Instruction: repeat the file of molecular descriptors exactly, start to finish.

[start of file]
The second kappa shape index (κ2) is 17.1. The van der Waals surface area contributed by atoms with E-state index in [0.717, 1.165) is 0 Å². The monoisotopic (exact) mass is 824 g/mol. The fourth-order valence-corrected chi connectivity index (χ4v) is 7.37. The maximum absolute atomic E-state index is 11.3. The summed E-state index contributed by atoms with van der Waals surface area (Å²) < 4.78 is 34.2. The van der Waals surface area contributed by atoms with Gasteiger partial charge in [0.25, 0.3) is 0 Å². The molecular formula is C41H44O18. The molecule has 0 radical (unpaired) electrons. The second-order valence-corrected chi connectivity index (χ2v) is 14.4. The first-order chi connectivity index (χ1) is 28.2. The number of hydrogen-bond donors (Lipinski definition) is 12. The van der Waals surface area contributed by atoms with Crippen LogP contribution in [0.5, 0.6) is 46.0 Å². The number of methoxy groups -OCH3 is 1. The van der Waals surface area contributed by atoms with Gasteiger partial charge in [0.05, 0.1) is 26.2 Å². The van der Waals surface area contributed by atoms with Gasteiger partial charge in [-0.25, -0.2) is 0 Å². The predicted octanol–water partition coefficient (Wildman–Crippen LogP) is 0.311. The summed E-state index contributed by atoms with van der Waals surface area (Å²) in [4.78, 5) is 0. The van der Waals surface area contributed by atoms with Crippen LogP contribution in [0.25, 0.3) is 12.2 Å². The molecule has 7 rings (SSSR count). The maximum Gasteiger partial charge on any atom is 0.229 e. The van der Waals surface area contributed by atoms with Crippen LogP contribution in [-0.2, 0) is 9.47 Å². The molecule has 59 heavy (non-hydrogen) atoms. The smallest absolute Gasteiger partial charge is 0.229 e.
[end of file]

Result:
The second kappa shape index (κ2) is 17.1. The van der Waals surface area contributed by atoms with E-state index in [0.717, 1.165) is 0 Å². The monoisotopic (exact) mass is 824 g/mol. The fourth-order valence-corrected chi connectivity index (χ4v) is 7.37. The maximum absolute atomic E-state index is 11.3. The summed E-state index contributed by atoms with van der Waals surface area (Å²) < 4.78 is 34.2. The van der Waals surface area contributed by atoms with Gasteiger partial charge in [0.25, 0.3) is 0 Å². The molecular formula is C41H44O18. The molecule has 0 radical (unpaired) electrons. The second-order valence-corrected chi connectivity index (χ2v) is 14.4. The first-order chi connectivity index (χ1) is 28.2. The number of hydrogen-bond donors (Lipinski definition) is 12. The van der Waals surface area contributed by atoms with Crippen LogP contribution in [0.5, 0.6) is 46.0 Å². The number of methoxy groups -OCH3 is 1. The van der Waals surface area contributed by atoms with Gasteiger partial charge in [0.05, 0.1) is 26.2 Å². The van der Waals surface area contributed by atoms with Gasteiger partial charge in [-0.25, -0.2) is 0 Å². The predicted octanol–water partition coefficient (Wildman–Crippen LogP) is 0.311. The summed E-state index contributed by atoms with van der Waals surface area (Å²) in [4.78, 5) is 0. The van der Waals surface area contributed by atoms with Crippen LogP contribution in [0.25, 0.3) is 12.2 Å². The molecule has 7 rings (SSSR count). The maximum Gasteiger partial charge on any atom is 0.229 e. The van der Waals surface area contributed by atoms with Crippen LogP contribution in [-0.2, 0) is 9.47 Å². The molecule has 59 heavy (non-hydrogen) atoms. The smallest absolute Gasteiger partial charge is 0.229 e.